This is the outline of remarks I gave to the male students of NSA this afternoon.
Here are three things I want to set out with regard to the sins of words. I am not speaking here of the broad category of sins of the tongue — gossip, slander, quarrelsomeness, and so on. My concern here is vocabulary sins. Can Christians cuss?
The first point is that there is not an index of prohibited words in Heaven. A man can sin through vocabulary choices, but this is not because the word involved is found on Plato’s Roster of Naughtiness.
Consider these four categories — vulgarity, obscenity, cursing, and swearing. Pretty much every bad word you have ever heard can be filed under one of those headings. Think earthy words for bodily functions, earthy words for sexual functions, damning somebody or something to Hell, and invoking (in vain) the name of God. We can all think of ways to express each one of those sentiments, and the way to do it is usually through “bad words.”
But we can find godly examples in each one of these categories, and using the same sorts of words. Isaiah says that our own righteousness is like a used menstrual cloth (vulgarity, Is. 64:6), Ezekiel says that disobedient Israel was lusting after Assyrians who were hung like a donkey and who could ejaculate like a horse (obscenity, Eze. 23:20), Paul says that if he or an angel from Heaven preached a different gospel other than the first one preached to the Galatians, then God damn that guy (cursing, Gal. 1:8), and the law requires us to take our oaths in God’s name (swearing, Dt. 10:20).
This is the first point so that you won’t think this is casuistry built out of two by fours.
The second point is that the Bible flatly prohibits the kind of foul mouths that have become routine and normal in some of our circles, or in some of our overlapping circles. You may suggest any number of extenuating circumstances in order to defend your right to your potty mouth — you’re a hipster, or you are Reformed, or you are Dutch, or all three.
“But sexual immorality and all impurity or covetousness must not even be named among you, as is proper among saints. Let there be no filthiness nor foolish talk nor crude joking, which are out of place, but instead let there be thanksgiving” (Eph. 5:3-4).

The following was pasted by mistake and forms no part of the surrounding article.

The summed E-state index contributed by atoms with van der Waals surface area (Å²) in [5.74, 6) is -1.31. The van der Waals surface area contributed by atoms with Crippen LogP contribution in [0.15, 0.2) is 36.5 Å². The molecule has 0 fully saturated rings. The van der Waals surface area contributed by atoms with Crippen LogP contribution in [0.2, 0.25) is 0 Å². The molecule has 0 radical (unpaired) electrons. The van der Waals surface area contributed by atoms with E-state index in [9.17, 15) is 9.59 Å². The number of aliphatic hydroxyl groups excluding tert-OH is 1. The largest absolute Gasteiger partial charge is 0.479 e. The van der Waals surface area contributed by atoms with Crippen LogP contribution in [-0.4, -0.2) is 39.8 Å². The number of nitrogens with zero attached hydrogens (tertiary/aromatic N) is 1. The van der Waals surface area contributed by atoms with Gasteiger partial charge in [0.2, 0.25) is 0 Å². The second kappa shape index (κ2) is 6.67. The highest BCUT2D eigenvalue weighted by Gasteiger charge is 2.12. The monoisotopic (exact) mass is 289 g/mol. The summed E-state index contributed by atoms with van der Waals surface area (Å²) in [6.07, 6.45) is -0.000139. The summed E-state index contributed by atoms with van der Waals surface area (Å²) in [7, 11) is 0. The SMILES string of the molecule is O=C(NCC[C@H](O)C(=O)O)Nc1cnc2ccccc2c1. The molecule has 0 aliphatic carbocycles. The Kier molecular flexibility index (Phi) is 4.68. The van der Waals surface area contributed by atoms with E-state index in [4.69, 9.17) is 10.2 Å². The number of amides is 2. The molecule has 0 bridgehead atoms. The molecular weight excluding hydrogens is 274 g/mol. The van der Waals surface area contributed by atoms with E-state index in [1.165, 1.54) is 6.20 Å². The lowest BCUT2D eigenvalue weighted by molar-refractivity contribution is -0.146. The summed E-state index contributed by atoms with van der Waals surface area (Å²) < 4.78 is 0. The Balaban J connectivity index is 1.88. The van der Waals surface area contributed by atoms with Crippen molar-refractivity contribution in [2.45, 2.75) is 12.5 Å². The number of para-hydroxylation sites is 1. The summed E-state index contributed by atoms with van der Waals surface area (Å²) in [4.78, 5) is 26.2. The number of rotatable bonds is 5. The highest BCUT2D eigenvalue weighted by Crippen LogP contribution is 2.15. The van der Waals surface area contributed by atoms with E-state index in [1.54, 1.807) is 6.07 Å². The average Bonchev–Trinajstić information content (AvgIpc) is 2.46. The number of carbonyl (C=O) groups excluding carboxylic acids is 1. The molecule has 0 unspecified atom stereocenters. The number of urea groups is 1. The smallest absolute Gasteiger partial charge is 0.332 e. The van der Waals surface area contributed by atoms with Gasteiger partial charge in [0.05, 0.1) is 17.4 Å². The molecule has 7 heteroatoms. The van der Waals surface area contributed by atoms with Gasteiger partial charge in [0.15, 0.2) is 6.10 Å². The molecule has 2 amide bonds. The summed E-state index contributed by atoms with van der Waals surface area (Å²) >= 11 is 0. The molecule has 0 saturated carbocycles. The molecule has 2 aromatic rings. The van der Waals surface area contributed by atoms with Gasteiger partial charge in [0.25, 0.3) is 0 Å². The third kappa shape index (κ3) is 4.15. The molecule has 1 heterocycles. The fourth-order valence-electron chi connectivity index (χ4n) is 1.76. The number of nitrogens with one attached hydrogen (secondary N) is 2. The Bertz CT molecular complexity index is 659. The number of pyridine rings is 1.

“Let no corrupting talk come out of your mouths, but only such as is good for building up, as fits the occasion, that it may give grace to those who hear” (Eph. 4:29).
In the previous verse, it says let the thief steal no longer (Eph. 4:28) but rather get an honest job. This is the same construction that is used when Paul says a few verses later that we should not give way to foul talk, but rather . . . to be thankful. An attitude of thanksgiving is what is missing when Christians allow themselves to speak as though filth is acceptable.
And this brings us to the third point. Out of the abundance of the heart the mouth speaks (Luke 6:45). If you have a foul mouth, it is because you are bitter, discontent, unhappy, and cranked. That is the sewage down below; the words you speak are the effluvia.
“He saved us, not because of works done by us in righteousness, but according to his own mercy, by the washing of regeneration and renewal of the Holy Spirit, whom he poured out on us richly through Jesus Christ our Savior, so that being justified by his grace we might become heirs according to the hope of eternal life. The saying is trustworthy, and I want you to insist on these things, so that those who have believed in God may be careful to devote themselves to good works. These things are excellent and profitable for people” (Tit. 3:5-8).
Grace > gratitude > good works.
Bitterness> discontent > foul mouth.